34. Harold Netland and Alex G. Smith, “Buddhist Sutras and Christian Revelation”


35. Daniel M. Doriani, “Take, Read”


36. D. A. Carson, “Summarizing FAQs”

The essays I read were all interesting, well-informed, confident that they could defend the authority of the Bible against the challenges it faces. I especially liked Hill’s essay on Scripture in the early church, obviously that is because it dealt with a lot of things I am personally and professionally interested in, but also because it is obvious that Hill has worked in detail and for a long time with the questions he is addressing about this period. So it challenged me to think about the data and the argument. Readers of this blog will enjoy that essay. They will also enjoy Pete Williams’ essay, hopefully this will help straighten out a lot of discussions of the inspiration of the original text of Scripture (readers of this blog will have already figured this out from Pete’s posts). I dipped into some of the history chapters, read all the biblical chapters, enjoyed some of the more theological discussions and completely avoided the philosophical and comparative religion chapters.

The first thing I noticed, and needed to figure out in order to appreciate the book at all, is that in general for this book the “authority” of Scripture is basically regarded as synonymous with the “inerrancy” of Scripture. In fact the indices show that “inspiration” and “inerrancy” are addressed far more frequently than “authority”. In addition, the book does not seek to demonstrate the authority (or inspiration or inerrancy) of Scripture. It basically presumes the doctrine and is then shaped around the many challenges to the authority of Scripture. For example, there is an interesting essay attributed* to D.J. Moo and A.D. Naselli, ‘The Problem of the New Testament’s Use of the Old Testament’. The first sentence is as follows:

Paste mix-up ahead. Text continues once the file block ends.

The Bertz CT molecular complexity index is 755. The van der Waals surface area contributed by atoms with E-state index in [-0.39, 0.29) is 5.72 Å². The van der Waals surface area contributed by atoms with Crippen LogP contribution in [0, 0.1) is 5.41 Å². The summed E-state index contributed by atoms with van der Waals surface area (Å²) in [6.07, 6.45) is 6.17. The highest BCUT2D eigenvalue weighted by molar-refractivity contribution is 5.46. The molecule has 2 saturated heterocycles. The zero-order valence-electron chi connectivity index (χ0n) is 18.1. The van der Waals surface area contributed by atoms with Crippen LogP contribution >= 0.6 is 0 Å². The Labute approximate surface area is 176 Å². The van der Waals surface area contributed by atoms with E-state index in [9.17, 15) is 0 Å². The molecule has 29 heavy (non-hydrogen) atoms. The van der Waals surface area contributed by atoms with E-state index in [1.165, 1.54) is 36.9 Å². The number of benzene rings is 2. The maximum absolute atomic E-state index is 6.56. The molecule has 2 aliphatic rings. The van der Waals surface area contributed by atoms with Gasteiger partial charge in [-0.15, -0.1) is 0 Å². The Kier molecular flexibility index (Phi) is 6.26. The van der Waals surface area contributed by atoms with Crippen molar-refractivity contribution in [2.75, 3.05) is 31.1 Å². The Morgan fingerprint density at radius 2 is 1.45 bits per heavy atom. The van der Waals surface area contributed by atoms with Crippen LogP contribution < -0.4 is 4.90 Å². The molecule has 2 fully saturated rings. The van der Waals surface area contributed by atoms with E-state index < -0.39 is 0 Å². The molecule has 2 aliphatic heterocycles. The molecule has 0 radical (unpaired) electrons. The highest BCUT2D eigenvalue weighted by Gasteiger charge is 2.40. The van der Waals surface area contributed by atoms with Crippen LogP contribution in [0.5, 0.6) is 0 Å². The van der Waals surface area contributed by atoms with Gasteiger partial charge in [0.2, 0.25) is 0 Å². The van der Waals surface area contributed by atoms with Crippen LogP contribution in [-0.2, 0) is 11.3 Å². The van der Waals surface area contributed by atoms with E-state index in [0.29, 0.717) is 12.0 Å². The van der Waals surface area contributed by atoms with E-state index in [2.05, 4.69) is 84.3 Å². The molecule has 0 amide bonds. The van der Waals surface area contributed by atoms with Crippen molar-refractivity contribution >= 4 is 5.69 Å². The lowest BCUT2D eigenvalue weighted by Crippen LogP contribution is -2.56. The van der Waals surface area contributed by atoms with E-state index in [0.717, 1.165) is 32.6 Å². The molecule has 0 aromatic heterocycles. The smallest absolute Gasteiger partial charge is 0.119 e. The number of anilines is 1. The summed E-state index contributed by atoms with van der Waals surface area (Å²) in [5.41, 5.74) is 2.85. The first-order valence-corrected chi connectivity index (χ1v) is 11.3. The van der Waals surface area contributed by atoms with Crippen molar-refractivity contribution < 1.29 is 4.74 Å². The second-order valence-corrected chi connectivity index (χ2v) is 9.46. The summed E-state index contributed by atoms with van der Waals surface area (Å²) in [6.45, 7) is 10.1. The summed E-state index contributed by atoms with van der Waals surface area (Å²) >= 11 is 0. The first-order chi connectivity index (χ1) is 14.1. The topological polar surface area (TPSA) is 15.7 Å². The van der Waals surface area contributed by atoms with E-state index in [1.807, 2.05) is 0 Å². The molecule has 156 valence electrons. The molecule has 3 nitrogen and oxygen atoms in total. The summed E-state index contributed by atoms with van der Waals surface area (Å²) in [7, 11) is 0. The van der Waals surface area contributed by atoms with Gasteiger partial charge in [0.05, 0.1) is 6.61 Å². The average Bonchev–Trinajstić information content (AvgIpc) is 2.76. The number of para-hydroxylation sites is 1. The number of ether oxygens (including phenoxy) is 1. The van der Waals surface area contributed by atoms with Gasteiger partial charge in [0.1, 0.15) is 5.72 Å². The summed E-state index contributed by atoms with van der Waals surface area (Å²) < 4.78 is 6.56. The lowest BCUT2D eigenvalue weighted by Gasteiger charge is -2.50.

Does the use of the OT in the NT argue against Scripture’s inerrancy? Many scholars think it does. This essay explains why it does not.′ [my italics] (Of the 36 chapters at least a dozen could have used an equivalent first sentence for their topics.)

The essay discusses the topic of the NT use of the OT as a “problem”. It is not discussed as part of the data by which a responsible contemporary evangelical doctrine of Scripture might be formulated, it is rather presented as a problem to inerrancy. In fact by the end of the essay it is still a problem: ‘the phenomena of the OT in the NT, then, constitute a mixed picture for the doctrine of inerrancy.’ But in the end the problem can’t trump the doctrine. The final sentence: ‘Certainly, in our view, the issues do not constitute enough “inductive” data to overthrow the clear claims of Scripture for itself, claims that the Christian church through the centuries has recognized as significant to provide clear and enduring authority for the people of God.’ But this whole issue of the relationship between a “deductive” approach and an “inductive” approach to sourcing the doctrine of Scripture is never actually addressed. I went to the index and checked for discussions of the “phenomena” of Scripture – the actual nitty gritty of the Bible as it really is – and found only two pages (p. 55 where Hill argues that we shouldn’t think that the church fathers were ignorant of discrepancies between the Gospels; and p. 1159 where I couldn’t actually find the word). (Incidentally there is no essay on discrepancies between the Gospels and how this is not a problem.)

There’s a lot more to read, just follow the source.


Source: New book on the Authority of Scripture